Journalism associations exist, cynics have observed, to award prizes to their members. A generalization, but yet ….

The White House News Photographers Award for Photographer of the Year goes to The Washington Post’s Jahi Chikwendiu. One of the projects that helped Chikwendiu win was “‘Continuous War’: Cluster bombs in South Lebanon.” According to The Post (“Honors,” February 1) the photographer “spent more than two weeks with Rasha Zayoun, a 17-year-old Lebanese girl who lost a leg to an Israeli-dropped cluster bomb. ‘It was an important story for me because of her strength to carry on even though she had been wounded so bad by something that wasn’t her conflict; it was Israel and Hezbollah’s conflict,’ Chikwendiu said.”

Not exactly. The tragedy imposed on Zayoun resulted from Hezbollah’s conflict with not only Israel but also Lebanon. Iranian-inspired, funded and trained, and Syrian-armed, Hezbollah is at war with the possibility of a religiously pluralistic, politically democratic, Western-oriented Lebanon. Its war with Israel is connected. In that Hezbollah-created context, Israeli munitions, including cluster bombs, killed or wounded Lebanese civilians, including Zayoun.

Chikwendiu’s photo spread and accompanying blurb of copy, ignore that, just as The Post in general largely ignores Israeli casualties of Arab aggression. After the November 25 feature appeared, CAMERA said:

“Six black-and-white photographs, including one as a ‘teaser’ from the section's front page, and four paragraphs of text … document Zayoun's suffering. They also amount to a one-sided advocacy piece.

Washington Post photo spread served as an unacknowledged editorial

“The only quoted source besides Zayoun ... is Marc Garlasco” of Human Right's Watch. “Garlasco's self-contradictory and perhaps unobjective views were on display in the 2006 case in which seven members of a Gaza family were killed by an explosion of uncertain origin …. He backtracked on, then reasserted claims” that Israeli shelling had caused the civilian deaths; Israeli analysts said Palestinian terrorist munitions more likely were to blame …. Chikwendiu takes Garlasco at face value.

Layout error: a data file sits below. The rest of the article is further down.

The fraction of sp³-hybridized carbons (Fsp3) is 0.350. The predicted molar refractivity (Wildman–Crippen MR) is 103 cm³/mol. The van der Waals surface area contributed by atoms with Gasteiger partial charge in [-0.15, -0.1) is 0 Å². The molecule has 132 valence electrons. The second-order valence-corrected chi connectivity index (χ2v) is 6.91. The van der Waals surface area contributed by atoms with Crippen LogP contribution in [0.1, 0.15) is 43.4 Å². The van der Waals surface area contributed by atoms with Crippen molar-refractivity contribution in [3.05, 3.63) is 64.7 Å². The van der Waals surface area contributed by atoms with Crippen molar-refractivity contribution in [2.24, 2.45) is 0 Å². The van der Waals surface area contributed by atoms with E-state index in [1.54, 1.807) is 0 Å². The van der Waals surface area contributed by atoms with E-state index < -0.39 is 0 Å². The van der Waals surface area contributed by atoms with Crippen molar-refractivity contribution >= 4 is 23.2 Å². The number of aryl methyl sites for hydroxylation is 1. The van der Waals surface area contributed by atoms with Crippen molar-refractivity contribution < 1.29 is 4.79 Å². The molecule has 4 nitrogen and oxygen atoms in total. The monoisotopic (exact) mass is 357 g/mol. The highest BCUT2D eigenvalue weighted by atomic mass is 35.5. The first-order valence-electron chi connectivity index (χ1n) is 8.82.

“The text cites U.N. estimates ‘that the Israeli military dropped 1.2 million to 4 million cluster bomblets on southern Lebanon’ …. It is silent on the fact that Hezbollah terrorists often based themselves [illegally] in southern Lebanese villages like Zayoun's, and that they fired many of the more than 1,000 rockets launched at Israel (primarily at civilians) from positions close if not adjacent to Lebanese non-combatant locations ….

“The piece seemed to have been timed to advance” HRW's anti-cluster bomb agenda .... If The Post wanted to use Zayoun's case to support an editorial against cluster bombs -- it posted the feature and more photos and audio on its Web site -- Chikwendiu's work should have appeared on the editorial page.” In essence, it was “tendentious commentary.”

Posted by ER at 02:28 PM |  Comments (0)

February 07, 2008

The Islamization of Britain

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On BBC 4's "World at One" radio show, the Archbishop of Canterbury prepared the public for Sharia law in the U.K.

Dr Rowan Williams [the Archbishop of Canterbury] told Radio 4's World at One that the UK has to "face up to the fact" that some of its citizens do not relate to the British legal system.

Dr Williams argues that adopting parts of Islamic Sharia law would help maintain social cohesion. ..

...He says Muslims should not have to choose between "the stark alternatives of cultural loyalty or state loyalty".

First, the British government insists civil servants avoid all mention of Islam or Islamists when dealing with Muslim fanatical extremists, lest their co-religionists be offended. Now Sharia law in Britain is seen as inevitable. What next? Brits getting arrested for naming stuffed animals Mohammed?

Posted by RH at 12:52 PM |  Comments (1)

February 05, 2008

Dimona coverage: Times beats Post

Compare New York Times reporting of the February 4 suicide bombing in Dimona, Israel with that of The Washington Post, and a chronic flaw of Post Arab-Israeli coverage appears: For The Post, Israelis are objects to be treated statistically; Palestinian Arabs are subjects, human beings treated with empathy.

The Times article is reported from the scene. The murdered Israeli is identified. Several at the scene of the attack are quoted. A police officer who killed a second, would-be bomber is identified as well as quoted. Human interest is added: a nurse "thrown through the air" by the blast remembers thinking of her daughter; a woman who narrowly missed being at the site of the attack is described as shopping after her son's bar mitzvah. Authorities note that terrorists loaded the bombs with metal balls, the more to murder and maim.

The Post article is reported from Jerusalem. The murdered Israeli is not identified; an erroneous Israeli news description of her age is given. The policeman who killed the second terrorist is neither named nor quoted. Only one Israeli at the scene is quoted by name, and just briefly. Virtually no Israeli human interest elements from Dimona are included.